Once a deprotonated, closed-shell cyano-functionalized PAH anion contains three rings, it will exhibit at least one electronically excited valence state. This is similar to inclusion of nitrogen heteroatoms in related PANH anions where similar behavior was also observed for three rings [63
]. However, pure PAH anions require at least four rings [66
], unless, as this present work demonstrates, they are functionalized. The electron-withdrawing nature of the cyano group destabilizes the ring structure similarly to the N heteroatom. This produces closer gaps between the HOMO and LUMO allowing for valence excited states. Such behavior is most notable in the 1-cyanonaphthalene anion 4 isomer which is producing both dipole bound and
valence excited states. The oscillator strengths for all of the dipole bound states are in the same ∼ f
value range. Once the number of rings is three (and likely larger), the oscillator strengths of the valence excited states are of the same magnitude as their dipole bound relatives.
Every neutral radical explored in this paper has a dipole moment large enough to theoretically keep a electron bound in a dipole bound state of the corresponding closed-shell anion. Hence, all of the anions explored here should produce dipole bound excited states. This is presently shown and quantitatively given. The most meaningful data really are the relative differences between the dipole bound excited state energy and the eBE. Hence, the present work provides quantitative predictions for such relative energies. Furthermore, the excited states computed with the apVDZ+6s6p2d COC centered functions do not differ by more than 1.0 meV from the slightly larger apVDZ+8s6p2d basis even for dipole moments of corresponding neutral radicals of greater than 4.00 D. As a result, the accuracy for the EOM-CCSD/apVDZ+6s6p2d COC approach utilized here is in the range of approximately 1.0 meV relative to the eBE.
Deprotonation of PAHs will be most stable when the resulting lone pair is adjacent to the functional group unless symmetry distributions of the orbital space are present like in anion 6 of 1-cyanoanthracene. The radicals, however, will be most stable in the opposite trend where the singly-occupied orbital is farthest away from the functional group. The resonance of the lone pair in the anion with the orbitals of the cyano group are constructive, but the single electron cannot fully create such a positive interaction. Even so, the relative energies between all isomers of a set are fairly small, implying that only extremely low-temperature regions, such as the ISM, will delineate deprotonated PAH isomers to any observable extent.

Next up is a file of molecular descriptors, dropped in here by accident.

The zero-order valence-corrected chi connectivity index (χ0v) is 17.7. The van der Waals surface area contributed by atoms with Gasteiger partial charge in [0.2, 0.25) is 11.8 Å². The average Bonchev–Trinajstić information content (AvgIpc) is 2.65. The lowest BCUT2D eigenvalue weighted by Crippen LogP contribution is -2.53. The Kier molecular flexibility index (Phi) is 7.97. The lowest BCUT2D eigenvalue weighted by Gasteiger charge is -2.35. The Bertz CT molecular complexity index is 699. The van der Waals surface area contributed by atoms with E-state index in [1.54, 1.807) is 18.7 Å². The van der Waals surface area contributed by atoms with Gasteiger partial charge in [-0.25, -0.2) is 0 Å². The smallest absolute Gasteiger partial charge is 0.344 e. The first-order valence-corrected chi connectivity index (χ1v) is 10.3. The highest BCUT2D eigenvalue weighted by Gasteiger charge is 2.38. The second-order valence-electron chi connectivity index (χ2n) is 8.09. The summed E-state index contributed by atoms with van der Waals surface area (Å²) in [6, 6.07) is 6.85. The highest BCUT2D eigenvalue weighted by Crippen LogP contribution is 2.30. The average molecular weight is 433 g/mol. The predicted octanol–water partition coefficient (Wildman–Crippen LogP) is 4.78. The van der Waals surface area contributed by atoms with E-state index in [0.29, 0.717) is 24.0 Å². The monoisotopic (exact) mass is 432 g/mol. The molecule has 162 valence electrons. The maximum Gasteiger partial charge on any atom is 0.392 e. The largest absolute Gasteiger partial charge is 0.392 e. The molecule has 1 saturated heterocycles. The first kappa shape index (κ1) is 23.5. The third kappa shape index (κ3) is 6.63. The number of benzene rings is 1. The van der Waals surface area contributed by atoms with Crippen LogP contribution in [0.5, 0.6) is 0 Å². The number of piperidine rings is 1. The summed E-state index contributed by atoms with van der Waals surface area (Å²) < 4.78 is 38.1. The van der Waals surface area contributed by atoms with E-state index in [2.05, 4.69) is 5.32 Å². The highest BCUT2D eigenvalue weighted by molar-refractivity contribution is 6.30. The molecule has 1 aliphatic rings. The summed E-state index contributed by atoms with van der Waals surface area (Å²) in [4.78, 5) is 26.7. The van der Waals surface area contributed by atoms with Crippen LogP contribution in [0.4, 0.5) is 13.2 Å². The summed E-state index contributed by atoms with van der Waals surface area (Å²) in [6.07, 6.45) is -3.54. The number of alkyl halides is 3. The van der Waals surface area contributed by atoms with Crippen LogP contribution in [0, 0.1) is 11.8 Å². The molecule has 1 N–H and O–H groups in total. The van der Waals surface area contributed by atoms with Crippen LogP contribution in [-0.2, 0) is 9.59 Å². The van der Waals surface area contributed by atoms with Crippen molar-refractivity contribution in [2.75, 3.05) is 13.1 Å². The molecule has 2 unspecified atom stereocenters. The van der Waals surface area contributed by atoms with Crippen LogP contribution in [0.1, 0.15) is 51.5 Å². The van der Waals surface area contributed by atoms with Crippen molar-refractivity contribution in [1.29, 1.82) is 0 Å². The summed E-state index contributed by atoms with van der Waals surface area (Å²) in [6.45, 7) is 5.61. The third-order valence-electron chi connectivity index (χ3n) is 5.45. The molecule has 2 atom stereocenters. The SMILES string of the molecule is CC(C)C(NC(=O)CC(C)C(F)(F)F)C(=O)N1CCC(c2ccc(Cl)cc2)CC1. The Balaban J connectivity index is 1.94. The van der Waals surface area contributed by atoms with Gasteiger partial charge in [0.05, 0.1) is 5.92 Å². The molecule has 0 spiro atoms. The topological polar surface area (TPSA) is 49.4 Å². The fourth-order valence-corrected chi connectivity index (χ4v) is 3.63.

Furthermore, Sarre’s dipole bound excited state anion hypothesis for the DIBs has been extended here to the titular molecules. The dipole bound and exhibited valence excited states of these various PAH anions all fall within the densest DIB field between 450 and 900 nm [83
]. Additionally, the substructures of the valence and dipole bound excitation peaks will differ since the valence states will largely retain the structure of the anion, but the dipole bound states will necessarily have the radical geometry. As a result, the valence and the dipole bound excited states of these closed-shell, deprotonated, functionalized PAH anions will appear to be caused by different molecules to some extent. However, further, experimental studies are needed to say conclusively whether these anions are carriers of the DIBs, but the present theoretical data support such a possible correlation.